Hi fellow devRanters, I need some advice on how to detect web traffic coming from bad/malicious bots and block them.

I have ELK (Elastic) stack set up to capture the logs from the sites, I have already blocked the ones that are obviously bad (bad user-agent, IP addresses known for spamming etc). I know you can tell by looking at how fast/frequently they crawl the site but how would I know if I block the one that's causing the malicious and non-human traffic? I am not sure if I should block access from other countries because I think the bots are from local.

I am lost, I don't know what else I can do - I can't use rate limiting on the sites and I can't sign up for a paid service cause management wants everything with the price of peanuts.


Someone asked why I can't just read through the logs (from several mid-large scale websites) and pick out the baddies.

*facepalm* Here's the gigabytes log files.

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    @heyheni We do use cloudflare, for all the sites actually, but it doesn't filter out all the bad bots?
    This gives me quite a bit of headache because I don't know how and why we are still having malicious or non-human traffic
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    @beefo-11 Train a classifier. Or have you tried that and it was not optimum enough for you?
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    piking just the badies would not help, because malware isn' t stupid. there are some algorithms out there with which you can randomly change the ip and dnsname of a malicious server.
    So train a classifier maybe or put some money in it. Security is not for free.
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    @KartikShetty that would be my ultimate goal - get the machine to do the job instead of human

    Would scikit-learn or TensorFlow a good place to start if I have to build our own classifier? or python would do the job?

    Sorry if I am asking too many questions, this is pretty much my first machine learning related work in commercial environment.
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    @Naptic I have spent hours trying to explain this to the management but they just listen and that's it. We have spoken to different service providers and every time we try to get the budget for it, the answer is "It's too expensive, this is not an option".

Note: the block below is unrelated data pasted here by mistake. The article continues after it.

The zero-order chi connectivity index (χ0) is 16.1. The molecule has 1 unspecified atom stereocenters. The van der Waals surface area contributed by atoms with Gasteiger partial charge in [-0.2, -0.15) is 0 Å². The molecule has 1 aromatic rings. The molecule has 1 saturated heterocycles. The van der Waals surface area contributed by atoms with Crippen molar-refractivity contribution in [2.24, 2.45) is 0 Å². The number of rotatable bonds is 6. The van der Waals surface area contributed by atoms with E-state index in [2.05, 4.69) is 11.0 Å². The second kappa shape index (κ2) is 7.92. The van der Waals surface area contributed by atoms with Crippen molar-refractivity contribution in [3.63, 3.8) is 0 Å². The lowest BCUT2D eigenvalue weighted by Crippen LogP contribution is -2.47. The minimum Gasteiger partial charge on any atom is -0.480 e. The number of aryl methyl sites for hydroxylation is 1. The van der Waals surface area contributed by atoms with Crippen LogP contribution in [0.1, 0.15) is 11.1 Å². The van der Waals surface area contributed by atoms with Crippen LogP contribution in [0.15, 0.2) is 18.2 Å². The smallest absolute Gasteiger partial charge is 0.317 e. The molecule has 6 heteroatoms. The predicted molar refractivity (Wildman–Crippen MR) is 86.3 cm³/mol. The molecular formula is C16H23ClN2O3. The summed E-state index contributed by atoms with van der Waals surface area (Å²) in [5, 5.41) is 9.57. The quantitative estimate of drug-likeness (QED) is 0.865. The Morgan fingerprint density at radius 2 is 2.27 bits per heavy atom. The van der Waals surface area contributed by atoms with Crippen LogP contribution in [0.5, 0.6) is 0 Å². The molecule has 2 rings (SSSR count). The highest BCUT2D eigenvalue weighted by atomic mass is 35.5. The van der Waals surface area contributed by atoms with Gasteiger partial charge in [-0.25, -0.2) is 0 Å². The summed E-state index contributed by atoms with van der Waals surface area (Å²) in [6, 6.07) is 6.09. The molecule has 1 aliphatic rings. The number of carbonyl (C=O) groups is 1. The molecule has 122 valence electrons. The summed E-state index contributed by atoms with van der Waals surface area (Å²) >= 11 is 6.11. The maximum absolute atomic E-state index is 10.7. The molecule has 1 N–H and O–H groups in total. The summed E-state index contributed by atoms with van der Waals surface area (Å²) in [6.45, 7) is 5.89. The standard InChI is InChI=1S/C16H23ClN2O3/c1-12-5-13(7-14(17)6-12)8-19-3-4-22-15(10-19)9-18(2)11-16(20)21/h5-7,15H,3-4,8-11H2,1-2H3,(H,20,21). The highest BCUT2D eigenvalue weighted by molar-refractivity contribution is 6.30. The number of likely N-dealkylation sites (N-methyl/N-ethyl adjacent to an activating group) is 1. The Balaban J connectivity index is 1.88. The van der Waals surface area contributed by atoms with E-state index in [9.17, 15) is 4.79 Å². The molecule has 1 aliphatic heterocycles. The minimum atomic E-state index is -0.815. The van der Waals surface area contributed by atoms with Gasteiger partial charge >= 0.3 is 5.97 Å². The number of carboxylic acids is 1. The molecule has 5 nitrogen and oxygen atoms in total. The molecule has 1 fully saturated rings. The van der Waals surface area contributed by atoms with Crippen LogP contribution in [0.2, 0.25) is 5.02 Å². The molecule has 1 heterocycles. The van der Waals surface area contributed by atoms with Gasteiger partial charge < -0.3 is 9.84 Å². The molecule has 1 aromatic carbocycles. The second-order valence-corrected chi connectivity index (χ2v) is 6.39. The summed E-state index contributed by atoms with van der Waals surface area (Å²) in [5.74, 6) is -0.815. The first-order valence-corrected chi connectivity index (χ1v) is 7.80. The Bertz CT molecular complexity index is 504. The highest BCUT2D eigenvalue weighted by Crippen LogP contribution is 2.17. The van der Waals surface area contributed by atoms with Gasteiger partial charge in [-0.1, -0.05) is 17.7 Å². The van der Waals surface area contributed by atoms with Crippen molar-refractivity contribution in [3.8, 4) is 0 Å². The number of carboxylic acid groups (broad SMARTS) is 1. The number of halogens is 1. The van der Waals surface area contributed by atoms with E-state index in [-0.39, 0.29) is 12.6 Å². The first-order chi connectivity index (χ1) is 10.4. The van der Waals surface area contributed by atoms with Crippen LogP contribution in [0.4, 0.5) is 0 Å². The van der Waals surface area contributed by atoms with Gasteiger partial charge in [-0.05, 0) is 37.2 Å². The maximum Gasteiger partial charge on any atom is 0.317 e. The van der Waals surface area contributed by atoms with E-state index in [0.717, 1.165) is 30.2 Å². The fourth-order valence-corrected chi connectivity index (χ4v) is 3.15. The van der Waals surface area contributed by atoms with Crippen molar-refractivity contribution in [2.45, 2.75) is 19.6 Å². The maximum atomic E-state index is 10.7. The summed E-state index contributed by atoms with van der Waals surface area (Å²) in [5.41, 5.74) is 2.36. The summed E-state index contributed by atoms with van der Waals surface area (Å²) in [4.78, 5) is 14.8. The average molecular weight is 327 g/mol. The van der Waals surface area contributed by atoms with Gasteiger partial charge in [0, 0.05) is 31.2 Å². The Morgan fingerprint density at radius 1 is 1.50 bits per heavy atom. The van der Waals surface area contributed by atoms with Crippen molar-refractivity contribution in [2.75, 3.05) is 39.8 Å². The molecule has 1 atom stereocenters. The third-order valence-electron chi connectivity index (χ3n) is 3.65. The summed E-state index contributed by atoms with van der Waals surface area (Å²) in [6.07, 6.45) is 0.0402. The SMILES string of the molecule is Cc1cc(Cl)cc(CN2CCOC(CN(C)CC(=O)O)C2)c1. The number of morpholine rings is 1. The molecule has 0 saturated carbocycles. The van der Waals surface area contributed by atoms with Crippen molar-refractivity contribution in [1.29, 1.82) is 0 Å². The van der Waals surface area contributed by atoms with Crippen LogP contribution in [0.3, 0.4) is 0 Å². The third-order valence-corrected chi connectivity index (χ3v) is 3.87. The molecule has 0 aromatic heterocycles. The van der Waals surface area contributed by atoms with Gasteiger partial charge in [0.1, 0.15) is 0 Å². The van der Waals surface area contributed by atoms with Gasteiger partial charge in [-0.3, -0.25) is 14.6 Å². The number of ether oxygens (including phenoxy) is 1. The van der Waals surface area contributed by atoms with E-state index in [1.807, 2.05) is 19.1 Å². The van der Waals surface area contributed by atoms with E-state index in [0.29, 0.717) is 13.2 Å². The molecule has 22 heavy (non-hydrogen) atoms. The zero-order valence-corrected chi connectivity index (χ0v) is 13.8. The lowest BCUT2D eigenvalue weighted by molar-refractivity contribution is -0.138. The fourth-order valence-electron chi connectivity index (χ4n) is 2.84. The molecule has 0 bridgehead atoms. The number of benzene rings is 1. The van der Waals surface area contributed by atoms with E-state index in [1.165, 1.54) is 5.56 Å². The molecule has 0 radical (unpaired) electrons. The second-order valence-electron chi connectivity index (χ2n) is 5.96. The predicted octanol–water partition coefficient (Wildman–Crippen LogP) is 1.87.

I don't think they even care about security, last time I talked to them about getting SSL and why we should have the sites secured - "Why do I have to pay so much just for a certificate".

    Yeh I still haven't got my budget for SSL

    I guess my only option is to build and train a classifier *sigh*
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    @beefo-11 as long as tey dont see some negative red numbers with a $ behind it, they wont move their a** / change their mind. As a last thing you could try to clarify and explain what could happen in a incident, like data loss, customer info leakage, etc.
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    @beefo-11 scikit-learn/tensorflow are machine learning frameworks while python is used to develop the projects using the above mentioned frameworks that have various models in them.

    For basic classifier system scikit-learn is enough. Tensorflow is generally used when you want to develop deep learning applications.
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    @beefo-11 besides what @Naptic suggested, about informing them what could happen, make it sound dramatic and let them sign it, with the argument, that you don't want to be held responsible if it happens. Scare them, that should usually do the trick.
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